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Cheonggyecheon, Jongno 5(o).6(yuk)ga-dong, Seoul
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Cheonggyecheon  Seoul  South Korea
'Daylighted' in the Heart of the City—A Stream Flows Free Seoul  South Korea
Cheonggyecheon  Seoul  South Korea
'Daylighted' in the Heart of the City—A Stream Flows Free Seoul  South Korea


Located below street level, the public space Cheonggyecheon offers an easy escape from the hustle and bustle of downtown Seoul. The area is part of a massive urban renewal project in which an old elevated highway was cleared to reveal the stream below. To find the entrance, look for Claes Oldenburg’s sculpture Spring Tower, which resembles a giant unicorn horn, and from there you can enjoy a serene 3.6-mile walk that meanders past art installations, graceful fountains, and green rest areas. Duck out at any point on one of the 22 overhead bridges that cross the stream, or walk to the end of the trail and visit the free Cheonggyecheon Museum to learn more about the area.

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AFAR Local Expert
almost 8 years ago

'Daylighted' in the Heart of the City—A Stream Flows Free

Chong-gye-cheon stream and park is a several-miles-long ribbon of pedestrian tranquility in the heart of Seoul.

For decades, an elevated expressway ran through the heart of Seoul. The air pollution and congestion made people forget that a stream used to flow through the city along the exact same route.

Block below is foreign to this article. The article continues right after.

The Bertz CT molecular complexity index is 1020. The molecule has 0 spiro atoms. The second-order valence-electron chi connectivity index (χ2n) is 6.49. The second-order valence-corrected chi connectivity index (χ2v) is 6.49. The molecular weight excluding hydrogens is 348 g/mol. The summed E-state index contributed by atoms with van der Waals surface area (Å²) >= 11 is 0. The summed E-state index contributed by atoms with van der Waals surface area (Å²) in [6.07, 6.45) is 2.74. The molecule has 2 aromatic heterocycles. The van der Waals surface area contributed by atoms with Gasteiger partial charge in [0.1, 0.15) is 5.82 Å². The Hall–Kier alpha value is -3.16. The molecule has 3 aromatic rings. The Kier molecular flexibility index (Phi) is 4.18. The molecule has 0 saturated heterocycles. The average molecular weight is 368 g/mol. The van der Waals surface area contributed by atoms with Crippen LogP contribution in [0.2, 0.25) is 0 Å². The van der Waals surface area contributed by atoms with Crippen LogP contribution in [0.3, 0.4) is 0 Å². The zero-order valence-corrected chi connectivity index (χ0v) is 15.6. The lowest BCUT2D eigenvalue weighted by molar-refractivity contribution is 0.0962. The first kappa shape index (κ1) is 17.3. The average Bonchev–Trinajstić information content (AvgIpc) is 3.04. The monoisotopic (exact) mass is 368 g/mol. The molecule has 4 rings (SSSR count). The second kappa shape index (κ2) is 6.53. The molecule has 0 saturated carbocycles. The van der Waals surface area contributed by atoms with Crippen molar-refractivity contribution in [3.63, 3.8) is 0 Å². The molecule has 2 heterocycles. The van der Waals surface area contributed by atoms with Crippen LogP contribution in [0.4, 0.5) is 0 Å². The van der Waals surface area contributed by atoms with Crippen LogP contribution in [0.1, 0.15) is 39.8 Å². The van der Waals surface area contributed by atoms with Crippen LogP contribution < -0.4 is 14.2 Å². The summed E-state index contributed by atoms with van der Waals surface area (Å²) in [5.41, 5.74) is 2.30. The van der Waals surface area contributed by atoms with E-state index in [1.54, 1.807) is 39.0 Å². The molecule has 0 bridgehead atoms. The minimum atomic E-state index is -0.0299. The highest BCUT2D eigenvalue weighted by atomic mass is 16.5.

War refugees in the early 1950s had turned this stream into a shabby neighborhood of makeshift houses. As conditions deteriorated, it was decided that the stream would be paved over, and then when the elevated freeway was built in the 1970s, it seemed greenery would never return to this area.

In 2003, mayor Lee Myung-bak, later the president of S. Korea, pushed through the idea of "daylighting" the stream, demolishing the highway, and providing some much-needed green space in the heart of Seoul. Critics balked and business owners feared the disruption—but now this is one of the most popular places for residents and visitors alike. Since 2005, families, grandparents, and young couples in the heart of this megalopolis can all enjoy feeding ducks and koi in the clear flowing stream.

As my wife and I strolled, we thought: Paris has the Seine, and now, Seoul has Chong-gye-cheon.